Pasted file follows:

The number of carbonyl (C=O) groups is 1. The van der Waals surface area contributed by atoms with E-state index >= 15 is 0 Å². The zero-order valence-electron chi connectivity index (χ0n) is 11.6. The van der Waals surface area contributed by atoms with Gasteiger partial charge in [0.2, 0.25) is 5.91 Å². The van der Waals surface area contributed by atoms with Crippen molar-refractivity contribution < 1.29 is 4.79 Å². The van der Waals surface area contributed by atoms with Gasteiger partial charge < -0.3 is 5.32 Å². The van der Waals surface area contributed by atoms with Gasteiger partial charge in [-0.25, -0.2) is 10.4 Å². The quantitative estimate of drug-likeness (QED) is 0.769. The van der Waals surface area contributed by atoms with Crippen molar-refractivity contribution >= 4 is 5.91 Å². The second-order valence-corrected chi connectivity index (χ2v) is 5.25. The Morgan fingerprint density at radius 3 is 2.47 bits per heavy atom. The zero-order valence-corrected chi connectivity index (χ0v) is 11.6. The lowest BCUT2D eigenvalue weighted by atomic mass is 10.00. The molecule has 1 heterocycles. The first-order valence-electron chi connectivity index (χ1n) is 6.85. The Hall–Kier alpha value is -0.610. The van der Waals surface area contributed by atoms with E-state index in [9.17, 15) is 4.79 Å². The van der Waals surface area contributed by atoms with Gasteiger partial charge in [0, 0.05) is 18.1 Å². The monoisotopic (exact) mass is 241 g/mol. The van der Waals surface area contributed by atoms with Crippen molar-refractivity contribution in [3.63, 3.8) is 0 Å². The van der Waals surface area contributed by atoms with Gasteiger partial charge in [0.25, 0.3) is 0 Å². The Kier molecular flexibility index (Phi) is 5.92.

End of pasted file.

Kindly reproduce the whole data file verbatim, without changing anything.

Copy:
The number of carbonyl (C=O) groups is 1. The van der Waals surface area contributed by atoms with E-state index >= 15 is 0 Å². The zero-order valence-electron chi connectivity index (χ0n) is 11.6. The van der Waals surface area contributed by atoms with Gasteiger partial charge in [0.2, 0.25) is 5.91 Å². The van der Waals surface area contributed by atoms with Crippen molar-refractivity contribution < 1.29 is 4.79 Å². The van der Waals surface area contributed by atoms with Gasteiger partial charge < -0.3 is 5.32 Å². The van der Waals surface area contributed by atoms with Gasteiger partial charge in [-0.25, -0.2) is 10.4 Å². The quantitative estimate of drug-likeness (QED) is 0.769. The van der Waals surface area contributed by atoms with Crippen molar-refractivity contribution >= 4 is 5.91 Å². The second-order valence-corrected chi connectivity index (χ2v) is 5.25. The Morgan fingerprint density at radius 3 is 2.47 bits per heavy atom. The zero-order valence-corrected chi connectivity index (χ0v) is 11.6. The lowest BCUT2D eigenvalue weighted by atomic mass is 10.00. The molecule has 1 heterocycles. The first-order valence-electron chi connectivity index (χ1n) is 6.85. The Hall–Kier alpha value is -0.610. The van der Waals surface area contributed by atoms with E-state index in [9.17, 15) is 4.79 Å². The van der Waals surface area contributed by atoms with Gasteiger partial charge in [0, 0.05) is 18.1 Å². The monoisotopic (exact) mass is 241 g/mol. The van der Waals surface area contributed by atoms with Crippen molar-refractivity contribution in [3.63, 3.8) is 0 Å². The van der Waals surface area contributed by atoms with Gasteiger partial charge in [0.25, 0.3) is 0 Å². The Kier molecular flexibility index (Phi) is 5.92.